Unique Facts About the Everglades

Unique Facts About the Everglades - Everglades Holiday Park

Spanning over 1.5 million acres of south Florida, Everglades National Park is a giant subtropical safe haven for a variety of birds, mammals, reptiles, and amphibians. The Everglades consists of multiple ecosystems that sustain a thriving, diverse wildlife in South Florida.

Before you head over to enjoy an Everglades airboat tour, check out a few facts about the Everglades:

  • Everglades National Park was established in 1947 to preserve the biological diversity and resources of the South Florida wetlands.
  • The Everglades is home to the Florida Panther, one of the most endangered species on earth. There are currently less than 100 remaining.
  • There are at least nine different ecosystems that work together to sustain life in the Everglades. These include coastal mangroves, pine flatwoods, hardwood hammocks, and freshwater marl prairies.
  • These ecosystems compose the most important breeding grounds for tropical wading birds on the continent.
  • In 1946, oil was discovered in the Shark Valley Region of the Everglades, but due to low quality and lack of technological capabilities, drilling never took place.
  • The Everglades is the only place in the world where the American alligator and the American Crocodile coexist. Crocodiles are typically spotted in the sandier coastal areas, whereas alligators are more typically found inland, but both can be seen during a local Everglades airboat tour.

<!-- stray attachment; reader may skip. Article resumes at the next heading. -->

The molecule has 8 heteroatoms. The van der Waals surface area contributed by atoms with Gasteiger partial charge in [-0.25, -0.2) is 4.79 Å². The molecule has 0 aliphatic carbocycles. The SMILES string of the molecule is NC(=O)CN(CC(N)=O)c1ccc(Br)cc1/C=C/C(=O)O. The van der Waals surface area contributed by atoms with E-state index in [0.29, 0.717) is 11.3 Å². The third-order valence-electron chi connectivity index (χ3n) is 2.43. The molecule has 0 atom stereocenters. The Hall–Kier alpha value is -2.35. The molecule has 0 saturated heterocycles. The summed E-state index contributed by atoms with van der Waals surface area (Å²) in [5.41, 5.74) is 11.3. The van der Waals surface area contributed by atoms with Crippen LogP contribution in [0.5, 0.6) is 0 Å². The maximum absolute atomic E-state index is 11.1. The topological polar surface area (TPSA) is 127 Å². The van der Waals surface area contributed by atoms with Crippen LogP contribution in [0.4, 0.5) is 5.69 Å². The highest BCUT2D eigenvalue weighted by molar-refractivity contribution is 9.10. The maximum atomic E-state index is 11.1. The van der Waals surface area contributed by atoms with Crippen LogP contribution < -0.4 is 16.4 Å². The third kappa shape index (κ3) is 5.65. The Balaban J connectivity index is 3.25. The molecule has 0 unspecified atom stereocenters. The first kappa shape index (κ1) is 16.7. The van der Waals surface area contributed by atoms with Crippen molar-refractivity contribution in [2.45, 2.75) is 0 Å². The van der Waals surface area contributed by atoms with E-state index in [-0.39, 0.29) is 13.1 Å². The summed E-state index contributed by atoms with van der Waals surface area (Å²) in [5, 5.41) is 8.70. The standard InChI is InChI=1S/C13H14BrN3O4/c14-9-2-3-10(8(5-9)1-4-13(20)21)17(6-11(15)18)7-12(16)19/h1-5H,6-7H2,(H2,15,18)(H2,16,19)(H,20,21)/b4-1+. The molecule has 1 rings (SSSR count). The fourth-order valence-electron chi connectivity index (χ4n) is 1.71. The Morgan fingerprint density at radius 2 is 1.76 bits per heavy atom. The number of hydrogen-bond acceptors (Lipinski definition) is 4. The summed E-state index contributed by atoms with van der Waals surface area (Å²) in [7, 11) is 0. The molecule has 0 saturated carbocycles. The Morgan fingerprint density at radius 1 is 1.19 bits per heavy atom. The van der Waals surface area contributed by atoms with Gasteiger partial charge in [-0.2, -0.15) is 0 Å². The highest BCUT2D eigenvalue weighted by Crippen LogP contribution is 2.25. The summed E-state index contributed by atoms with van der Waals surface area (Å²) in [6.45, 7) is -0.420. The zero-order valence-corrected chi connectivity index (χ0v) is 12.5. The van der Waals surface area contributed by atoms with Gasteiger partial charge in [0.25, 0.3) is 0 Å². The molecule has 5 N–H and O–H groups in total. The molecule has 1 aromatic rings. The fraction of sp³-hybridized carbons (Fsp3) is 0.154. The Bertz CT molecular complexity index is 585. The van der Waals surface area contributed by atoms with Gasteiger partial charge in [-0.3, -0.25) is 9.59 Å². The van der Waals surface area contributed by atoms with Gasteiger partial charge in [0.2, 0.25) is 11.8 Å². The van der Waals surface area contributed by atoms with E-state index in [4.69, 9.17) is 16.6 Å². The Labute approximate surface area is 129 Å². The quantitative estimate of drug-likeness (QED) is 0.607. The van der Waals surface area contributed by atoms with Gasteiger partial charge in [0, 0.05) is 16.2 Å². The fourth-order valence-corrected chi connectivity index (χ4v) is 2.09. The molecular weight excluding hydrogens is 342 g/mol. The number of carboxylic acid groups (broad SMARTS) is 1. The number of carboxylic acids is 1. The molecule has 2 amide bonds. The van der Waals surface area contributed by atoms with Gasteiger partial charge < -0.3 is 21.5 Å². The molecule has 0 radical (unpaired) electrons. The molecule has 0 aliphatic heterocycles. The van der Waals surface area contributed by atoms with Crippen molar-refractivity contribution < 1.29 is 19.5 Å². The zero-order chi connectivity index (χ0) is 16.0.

• Thick sawgrass covers much of the Everglades terrain; and while it may look soft, the razors can cut through your clothing.
  • The Everglades National Park is the 3rd largest national park behind Yellowstone and Death Valley.
  • The Everglades is the largest subtropical wetland ecosystem in North America and the largest mangrove ecosystem in Western Hemisphere.
  • The Everglades is often referred to as a “swamp”, but in reality it is a giant, slow moving river.
  • Nearly 8 million Floridians rely on the Everglades for their daily water supply.
  • Covering over 1.5 million acres, the Everglades is currently at half of its original size.
  • Mosquitos are not considered a nuisance to the Everglades; they are essential to the food chain. Mosquito larvae provides food for the fish that are food for the birds of the Everglades.

To learn more facts about the Everglades, journey across the river of grass on an Everglades Holiday Park airboat tour.

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